Best practice for shutting down old DHCP server on windows server 2008 and set up new dhcp on windows server 2012

I had this question after viewing Removing DHCP Server and Clients are not getting address from new server i've installed..


I am getting ready to shut down a server running windows server 2008 with dns, dhcp, etc.  I am going to completely get rid of this server.  I have a new Windows 2012 server set up with DNS, and is now the primary domain controller within the network.  The only service it is not running is dhcp.  I want to set up an entirely new scope on the new server.  (I inherited the old one and it was set up with a 20. range.)  I was told I should change to the 10. (private network) range.

What is the best way to go about this?
manch03Asked:
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Mal OsborneAlpha GeekCommented:
There are 3 "reserved" IP address ranges, intended for "private" networks behind a NAT device:

10.0.0.0 – 10.255.255.255,
172.16.0.0 – 172.31.255.255
192.168.0.0 – 192.168.255.255

Nearly always, your internal workstations should be using addresses within that range. Assuming you have less than about 100 machines, any class C network with a 255.255.255.0 mask is a good choice.

Changing an IP range is not rocket science, but  can be a little tricky, here are a few pointers:
1. Windows, by default uses an 8 day DHCP lease. This means that a machine can keep its old IP for over a week. Before going any further, reduce the lease time. I would go for one hour.  Machines will get a new lease time after their lease is half expired, so 4 days by default.
2. You will need to change the IP addressing an ALL devices, servers, printers, routers, WAPs  etc. I would advise using some sort of software that can scan the subnet and see what IPs are in use, just so you can ensure everything has been identified. I would use Advanced IP scanner, http://www.advanced-ip-scanner.com but there are many others.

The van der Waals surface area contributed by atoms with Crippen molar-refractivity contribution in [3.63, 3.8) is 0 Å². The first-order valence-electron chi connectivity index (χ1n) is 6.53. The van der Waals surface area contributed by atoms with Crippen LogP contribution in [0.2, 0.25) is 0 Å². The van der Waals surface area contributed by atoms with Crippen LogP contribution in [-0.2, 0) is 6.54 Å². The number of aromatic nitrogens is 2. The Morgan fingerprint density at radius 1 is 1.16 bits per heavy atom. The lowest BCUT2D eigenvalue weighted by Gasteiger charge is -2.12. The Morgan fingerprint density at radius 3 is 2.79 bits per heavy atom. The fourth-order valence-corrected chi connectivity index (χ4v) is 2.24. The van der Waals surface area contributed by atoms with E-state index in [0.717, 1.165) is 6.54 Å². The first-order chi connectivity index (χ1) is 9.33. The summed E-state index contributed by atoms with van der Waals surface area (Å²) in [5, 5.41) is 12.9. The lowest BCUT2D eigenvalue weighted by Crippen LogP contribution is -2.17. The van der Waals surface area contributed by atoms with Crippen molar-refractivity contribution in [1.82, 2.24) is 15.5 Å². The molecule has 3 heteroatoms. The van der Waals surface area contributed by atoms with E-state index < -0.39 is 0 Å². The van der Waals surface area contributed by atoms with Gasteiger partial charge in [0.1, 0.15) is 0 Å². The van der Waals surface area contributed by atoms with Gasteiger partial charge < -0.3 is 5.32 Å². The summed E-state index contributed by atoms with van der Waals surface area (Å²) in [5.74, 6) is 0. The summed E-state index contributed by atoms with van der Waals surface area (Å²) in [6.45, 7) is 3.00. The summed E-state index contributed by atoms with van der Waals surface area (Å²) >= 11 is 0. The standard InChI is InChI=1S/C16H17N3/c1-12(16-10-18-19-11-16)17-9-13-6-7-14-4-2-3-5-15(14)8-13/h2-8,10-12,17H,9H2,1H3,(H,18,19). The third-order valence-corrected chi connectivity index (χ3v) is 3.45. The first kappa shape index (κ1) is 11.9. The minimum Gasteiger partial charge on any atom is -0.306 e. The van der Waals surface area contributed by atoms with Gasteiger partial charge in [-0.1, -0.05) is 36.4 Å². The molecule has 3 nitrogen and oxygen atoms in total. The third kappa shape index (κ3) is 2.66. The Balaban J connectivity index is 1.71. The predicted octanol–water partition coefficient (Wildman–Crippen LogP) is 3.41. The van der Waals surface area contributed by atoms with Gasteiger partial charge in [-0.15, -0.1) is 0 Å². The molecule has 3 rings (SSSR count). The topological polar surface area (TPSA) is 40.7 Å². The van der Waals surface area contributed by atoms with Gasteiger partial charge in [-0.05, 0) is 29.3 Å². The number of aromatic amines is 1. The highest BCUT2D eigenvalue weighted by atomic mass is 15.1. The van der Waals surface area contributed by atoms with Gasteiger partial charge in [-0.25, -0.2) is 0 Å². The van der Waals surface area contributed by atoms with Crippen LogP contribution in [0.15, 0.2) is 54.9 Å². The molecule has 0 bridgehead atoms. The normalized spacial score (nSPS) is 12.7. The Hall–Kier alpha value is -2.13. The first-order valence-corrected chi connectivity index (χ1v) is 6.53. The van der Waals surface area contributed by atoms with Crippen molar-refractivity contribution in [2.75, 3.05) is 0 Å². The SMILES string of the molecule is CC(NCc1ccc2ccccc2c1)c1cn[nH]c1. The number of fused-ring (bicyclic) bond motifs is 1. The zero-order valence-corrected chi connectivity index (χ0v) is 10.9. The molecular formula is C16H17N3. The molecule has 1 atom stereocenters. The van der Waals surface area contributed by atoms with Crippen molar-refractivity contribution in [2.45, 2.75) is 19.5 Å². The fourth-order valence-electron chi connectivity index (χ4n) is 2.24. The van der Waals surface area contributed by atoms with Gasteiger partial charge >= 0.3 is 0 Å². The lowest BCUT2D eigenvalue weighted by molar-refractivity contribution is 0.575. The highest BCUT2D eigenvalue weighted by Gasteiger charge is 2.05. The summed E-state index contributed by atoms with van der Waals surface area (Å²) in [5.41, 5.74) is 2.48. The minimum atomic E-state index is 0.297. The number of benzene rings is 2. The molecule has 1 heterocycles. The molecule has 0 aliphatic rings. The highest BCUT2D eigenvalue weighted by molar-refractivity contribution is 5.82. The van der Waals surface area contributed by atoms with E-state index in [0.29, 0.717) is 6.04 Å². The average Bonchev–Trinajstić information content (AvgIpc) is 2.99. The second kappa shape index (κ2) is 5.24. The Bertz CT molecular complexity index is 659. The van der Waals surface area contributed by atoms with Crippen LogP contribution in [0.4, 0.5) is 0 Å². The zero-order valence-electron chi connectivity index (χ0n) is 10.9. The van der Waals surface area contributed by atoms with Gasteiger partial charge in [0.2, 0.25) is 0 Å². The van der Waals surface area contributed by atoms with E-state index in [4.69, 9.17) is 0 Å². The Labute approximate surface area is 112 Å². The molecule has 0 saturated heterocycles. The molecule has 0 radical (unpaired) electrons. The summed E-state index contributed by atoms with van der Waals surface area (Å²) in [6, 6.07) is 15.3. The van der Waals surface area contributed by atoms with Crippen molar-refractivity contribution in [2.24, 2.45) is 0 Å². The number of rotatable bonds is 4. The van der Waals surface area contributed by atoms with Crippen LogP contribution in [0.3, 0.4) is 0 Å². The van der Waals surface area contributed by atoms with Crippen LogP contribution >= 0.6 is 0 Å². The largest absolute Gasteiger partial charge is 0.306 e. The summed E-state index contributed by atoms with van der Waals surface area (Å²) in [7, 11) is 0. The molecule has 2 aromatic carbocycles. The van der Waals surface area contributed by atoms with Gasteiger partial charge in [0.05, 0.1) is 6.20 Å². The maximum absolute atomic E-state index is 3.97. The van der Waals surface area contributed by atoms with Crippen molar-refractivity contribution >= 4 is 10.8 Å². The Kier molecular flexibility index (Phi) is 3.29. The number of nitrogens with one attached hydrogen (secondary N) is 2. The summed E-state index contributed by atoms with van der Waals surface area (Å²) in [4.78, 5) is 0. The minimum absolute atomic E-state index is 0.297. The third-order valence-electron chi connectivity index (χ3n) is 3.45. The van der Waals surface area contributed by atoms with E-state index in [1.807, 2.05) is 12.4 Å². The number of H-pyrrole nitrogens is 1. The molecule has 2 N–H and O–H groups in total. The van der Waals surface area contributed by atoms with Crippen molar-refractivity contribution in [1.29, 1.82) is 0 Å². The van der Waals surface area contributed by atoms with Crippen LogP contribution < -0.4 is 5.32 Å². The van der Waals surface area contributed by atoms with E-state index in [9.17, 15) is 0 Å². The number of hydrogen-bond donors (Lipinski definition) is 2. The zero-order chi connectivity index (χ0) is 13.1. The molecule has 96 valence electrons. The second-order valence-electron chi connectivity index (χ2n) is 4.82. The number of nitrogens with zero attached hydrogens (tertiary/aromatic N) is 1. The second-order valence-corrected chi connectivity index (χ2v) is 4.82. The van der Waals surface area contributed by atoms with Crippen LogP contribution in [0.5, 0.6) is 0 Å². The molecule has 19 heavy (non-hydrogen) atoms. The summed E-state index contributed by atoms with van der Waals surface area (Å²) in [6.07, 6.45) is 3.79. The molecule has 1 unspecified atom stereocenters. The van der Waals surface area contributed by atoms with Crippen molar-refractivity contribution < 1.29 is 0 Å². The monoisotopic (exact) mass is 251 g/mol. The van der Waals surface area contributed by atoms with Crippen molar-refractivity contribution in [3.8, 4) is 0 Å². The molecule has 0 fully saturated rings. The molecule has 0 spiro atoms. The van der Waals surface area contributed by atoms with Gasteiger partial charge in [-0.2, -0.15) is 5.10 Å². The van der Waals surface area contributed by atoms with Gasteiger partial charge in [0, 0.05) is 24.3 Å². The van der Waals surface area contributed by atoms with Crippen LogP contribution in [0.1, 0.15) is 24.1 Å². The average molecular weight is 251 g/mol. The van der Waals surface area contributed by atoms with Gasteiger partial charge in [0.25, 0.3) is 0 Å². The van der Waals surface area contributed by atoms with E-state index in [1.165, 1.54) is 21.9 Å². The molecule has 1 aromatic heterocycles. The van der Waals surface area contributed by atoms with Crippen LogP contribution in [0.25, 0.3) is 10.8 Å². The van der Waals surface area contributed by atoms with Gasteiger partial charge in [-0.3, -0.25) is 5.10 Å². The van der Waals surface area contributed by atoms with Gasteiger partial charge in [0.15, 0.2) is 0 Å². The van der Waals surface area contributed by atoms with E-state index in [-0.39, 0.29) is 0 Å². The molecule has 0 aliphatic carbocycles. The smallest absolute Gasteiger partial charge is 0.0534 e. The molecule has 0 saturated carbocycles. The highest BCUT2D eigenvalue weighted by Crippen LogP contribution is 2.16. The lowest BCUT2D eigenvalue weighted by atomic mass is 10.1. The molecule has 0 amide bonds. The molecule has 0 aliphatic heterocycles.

3. Other than that, it is pretty straightforward. I would probably make this change early one morning, before users log in. The day before, make sure you have passwords and can access all devices. On the morning, change the servers ect, create a new DHCP scope, then let the client PCs pick up a new address via DHCP.
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Lionel MMSmall Business IT ConsultantCommented:
Once you have migrated all the roles and setup the new DHCP it simply turning the old DHCP server off; the existing devices on the network should "search" for a DHCP, will start by the IP known before and if not found keep looking until it finds the next one. I usually shutdown the old server and test to make sure all works as desired with it off and if not I can turn it back on and make more changes until everything works with the old on off and only then finally remove it -- hope that helps?
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Eugene ZCommented:
I'd follow MSFT best practice,

check this MSFT guide
Migrate DHCP Server to Windows Server 2012 R2
https://technet.microsoft.com/en-us/library/dn495425(v=ws.11).aspx
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Lionel MMSmall Business IT ConsultantCommented:
I hope this conclusion to this question is acceptable to everyone--if not let me know.
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